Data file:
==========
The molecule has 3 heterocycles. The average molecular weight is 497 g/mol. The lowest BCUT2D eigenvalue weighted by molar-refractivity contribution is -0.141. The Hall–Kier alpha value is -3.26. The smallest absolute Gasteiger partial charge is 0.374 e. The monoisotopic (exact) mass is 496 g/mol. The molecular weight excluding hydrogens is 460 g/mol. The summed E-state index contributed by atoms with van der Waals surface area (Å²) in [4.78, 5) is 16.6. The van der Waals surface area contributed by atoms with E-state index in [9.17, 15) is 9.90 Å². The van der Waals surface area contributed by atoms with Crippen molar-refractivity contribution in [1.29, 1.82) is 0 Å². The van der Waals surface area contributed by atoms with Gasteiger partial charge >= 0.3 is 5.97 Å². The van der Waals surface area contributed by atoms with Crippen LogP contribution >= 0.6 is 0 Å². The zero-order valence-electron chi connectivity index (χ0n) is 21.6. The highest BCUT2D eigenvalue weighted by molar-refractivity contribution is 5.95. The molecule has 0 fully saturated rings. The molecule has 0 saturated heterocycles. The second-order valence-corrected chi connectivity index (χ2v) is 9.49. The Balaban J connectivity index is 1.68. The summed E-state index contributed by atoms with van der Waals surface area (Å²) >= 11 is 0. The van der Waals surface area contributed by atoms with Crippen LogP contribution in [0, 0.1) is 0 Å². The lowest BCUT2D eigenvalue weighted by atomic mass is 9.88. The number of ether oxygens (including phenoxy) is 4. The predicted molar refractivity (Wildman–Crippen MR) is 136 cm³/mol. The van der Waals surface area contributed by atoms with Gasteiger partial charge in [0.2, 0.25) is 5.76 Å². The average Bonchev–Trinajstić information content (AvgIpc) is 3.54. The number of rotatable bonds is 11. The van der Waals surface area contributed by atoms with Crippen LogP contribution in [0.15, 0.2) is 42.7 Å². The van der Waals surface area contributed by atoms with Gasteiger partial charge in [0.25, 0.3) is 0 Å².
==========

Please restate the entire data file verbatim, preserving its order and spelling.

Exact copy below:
The molecule has 3 heterocycles. The average molecular weight is 497 g/mol. The lowest BCUT2D eigenvalue weighted by molar-refractivity contribution is -0.141. The Hall–Kier alpha value is -3.26. The smallest absolute Gasteiger partial charge is 0.374 e. The monoisotopic (exact) mass is 496 g/mol. The molecular weight excluding hydrogens is 460 g/mol. The summed E-state index contributed by atoms with van der Waals surface area (Å²) in [4.78, 5) is 16.6. The van der Waals surface area contributed by atoms with E-state index in [9.17, 15) is 9.90 Å². The van der Waals surface area contributed by atoms with Crippen molar-refractivity contribution in [1.29, 1.82) is 0 Å². The van der Waals surface area contributed by atoms with Gasteiger partial charge >= 0.3 is 5.97 Å². The van der Waals surface area contributed by atoms with Crippen LogP contribution >= 0.6 is 0 Å². The zero-order valence-electron chi connectivity index (χ0n) is 21.6. The highest BCUT2D eigenvalue weighted by molar-refractivity contribution is 5.95. The molecule has 0 fully saturated rings. The molecule has 0 saturated heterocycles. The second-order valence-corrected chi connectivity index (χ2v) is 9.49. The Balaban J connectivity index is 1.68. The summed E-state index contributed by atoms with van der Waals surface area (Å²) >= 11 is 0. The van der Waals surface area contributed by atoms with Crippen LogP contribution in [0, 0.1) is 0 Å². The lowest BCUT2D eigenvalue weighted by atomic mass is 9.88. The number of ether oxygens (including phenoxy) is 4. The predicted molar refractivity (Wildman–Crippen MR) is 136 cm³/mol. The van der Waals surface area contributed by atoms with Gasteiger partial charge in [0.2, 0.25) is 5.76 Å². The average Bonchev–Trinajstić information content (AvgIpc) is 3.54. The number of rotatable bonds is 11. The van der Waals surface area contributed by atoms with Crippen LogP contribution in [0.15, 0.2) is 42.7 Å². The van der Waals surface area contributed by atoms with Gasteiger partial charge in [0.25, 0.3) is 0 Å².